Overall, the present study shows that increased participation in organized sports is associated with increased physical fitness and lower risk for overweight in elementary school children. Even though directionality of these relationships cannot be established, these results emphasize the necessity for an early establishment of an active lifestyle, including sports participation, to allow for the development of various components associated with physical fitness as this may facilitate long-term engagement in sports and physical activity. Considering the low levels of physical education in school with the continued risk of further reduction, the promotion and facilitation of engagement in organized sports would be an important aspect concerning public health. In Germany, roughly 70% of boys and 65% of girls engage in organized sports , which could significantly contribute to children’s overall physical activity levels as long as sufficient activity time and engagement are assured. In addition, participation in organized sports has been positively associated with the development of psychosocial components such as increased self-esteem, better stress tolerance, and reduced social isolation . These benefits along with the association between sports participation and body weight underline the importance of organized sports in a child’s development. Therefore, the facilitation of access to various sports that allow children with different abilities to engage in a variety of activities is a crucial aspect in today’s efforts concerning public health.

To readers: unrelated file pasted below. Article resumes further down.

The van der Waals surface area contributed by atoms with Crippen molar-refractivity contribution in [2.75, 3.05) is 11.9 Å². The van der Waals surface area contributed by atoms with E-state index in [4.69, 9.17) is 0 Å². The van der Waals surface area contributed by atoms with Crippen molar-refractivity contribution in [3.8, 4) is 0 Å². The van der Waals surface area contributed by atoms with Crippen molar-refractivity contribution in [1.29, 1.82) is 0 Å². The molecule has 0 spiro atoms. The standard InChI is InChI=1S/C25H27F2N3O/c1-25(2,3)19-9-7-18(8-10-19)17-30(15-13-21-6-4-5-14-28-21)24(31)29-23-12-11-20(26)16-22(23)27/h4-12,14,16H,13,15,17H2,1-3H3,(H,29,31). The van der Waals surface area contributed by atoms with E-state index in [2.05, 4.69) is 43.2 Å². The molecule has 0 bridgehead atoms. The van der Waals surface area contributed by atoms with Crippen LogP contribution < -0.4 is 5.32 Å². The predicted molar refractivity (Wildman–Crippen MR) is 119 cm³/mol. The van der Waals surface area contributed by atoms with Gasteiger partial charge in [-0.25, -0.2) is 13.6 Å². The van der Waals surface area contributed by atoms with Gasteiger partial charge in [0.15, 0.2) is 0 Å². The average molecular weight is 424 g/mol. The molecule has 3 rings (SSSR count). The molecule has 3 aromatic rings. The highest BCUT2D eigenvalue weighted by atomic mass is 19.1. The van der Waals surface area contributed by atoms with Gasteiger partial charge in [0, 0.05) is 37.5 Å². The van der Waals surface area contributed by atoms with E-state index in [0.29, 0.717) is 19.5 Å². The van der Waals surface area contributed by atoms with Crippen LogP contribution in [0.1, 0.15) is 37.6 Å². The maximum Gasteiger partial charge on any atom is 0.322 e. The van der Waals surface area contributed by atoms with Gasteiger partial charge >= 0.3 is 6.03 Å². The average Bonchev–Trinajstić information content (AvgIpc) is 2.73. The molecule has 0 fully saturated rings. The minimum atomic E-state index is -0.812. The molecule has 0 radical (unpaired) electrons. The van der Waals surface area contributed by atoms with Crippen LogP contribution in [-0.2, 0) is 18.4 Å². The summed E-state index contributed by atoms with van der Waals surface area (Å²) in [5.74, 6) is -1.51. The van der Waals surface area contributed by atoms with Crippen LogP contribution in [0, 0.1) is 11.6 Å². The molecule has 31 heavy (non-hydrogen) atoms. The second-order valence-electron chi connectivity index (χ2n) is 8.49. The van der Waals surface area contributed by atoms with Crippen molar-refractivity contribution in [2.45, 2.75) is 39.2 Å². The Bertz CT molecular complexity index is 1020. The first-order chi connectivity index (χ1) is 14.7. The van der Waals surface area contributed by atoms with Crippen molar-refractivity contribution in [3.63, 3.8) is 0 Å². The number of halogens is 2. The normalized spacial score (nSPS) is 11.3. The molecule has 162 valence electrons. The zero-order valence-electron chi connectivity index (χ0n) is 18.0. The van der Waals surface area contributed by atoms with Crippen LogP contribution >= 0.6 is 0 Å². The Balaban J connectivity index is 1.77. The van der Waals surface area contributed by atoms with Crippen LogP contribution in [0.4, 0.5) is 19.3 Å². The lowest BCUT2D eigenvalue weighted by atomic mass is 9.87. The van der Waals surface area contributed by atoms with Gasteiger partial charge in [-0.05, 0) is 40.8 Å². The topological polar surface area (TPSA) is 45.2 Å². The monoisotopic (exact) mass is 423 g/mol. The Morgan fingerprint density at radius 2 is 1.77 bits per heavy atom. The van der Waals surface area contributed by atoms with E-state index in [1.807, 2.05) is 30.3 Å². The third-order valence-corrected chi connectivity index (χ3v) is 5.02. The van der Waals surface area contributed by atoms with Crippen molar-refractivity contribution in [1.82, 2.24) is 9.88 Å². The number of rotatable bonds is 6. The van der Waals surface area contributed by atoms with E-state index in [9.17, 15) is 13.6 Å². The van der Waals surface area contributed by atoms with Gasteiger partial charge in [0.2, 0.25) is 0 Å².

C. Drenowatz and R. P. Steiner contributed equally to the paper.
The authors would like to thank the children as well as their parents and the teachers who participated in URMEL ICE (Ulm Research on Metabolism, Exercise and Lifestyle in Children). The authors also acknowledge and thank all members of the study team for their excellent work. URMEL ICE has been funded by the Baden-Württemberg Stiftung, Stuttgart. The URMEL-ICE Study Group consists of Swantje Berg (M.D.), S. Brandstetter (Ph.D.), C. Drenowatz (Ph.D.), Christoph Galm (M.D.), J. Klenk (Ph.D.), Dmytro Prokopchuk (M.S.), Anja Schreiber (M.Sc.), J. M. Steinacker (M.D.), R. P. Steiner (M.D.), M. Wabitsch (M.D.), Olivia Wartha (M.S.), and Tamara Wirt (M.S.).
- C. B. Ebbeling, D. B. Pawlak, and D. S. Ludwig, “Childhood obesity: public-health crisis, common sense cure,” The Lancet, vol. 360, no. 9331, pp. 473–482, 2002.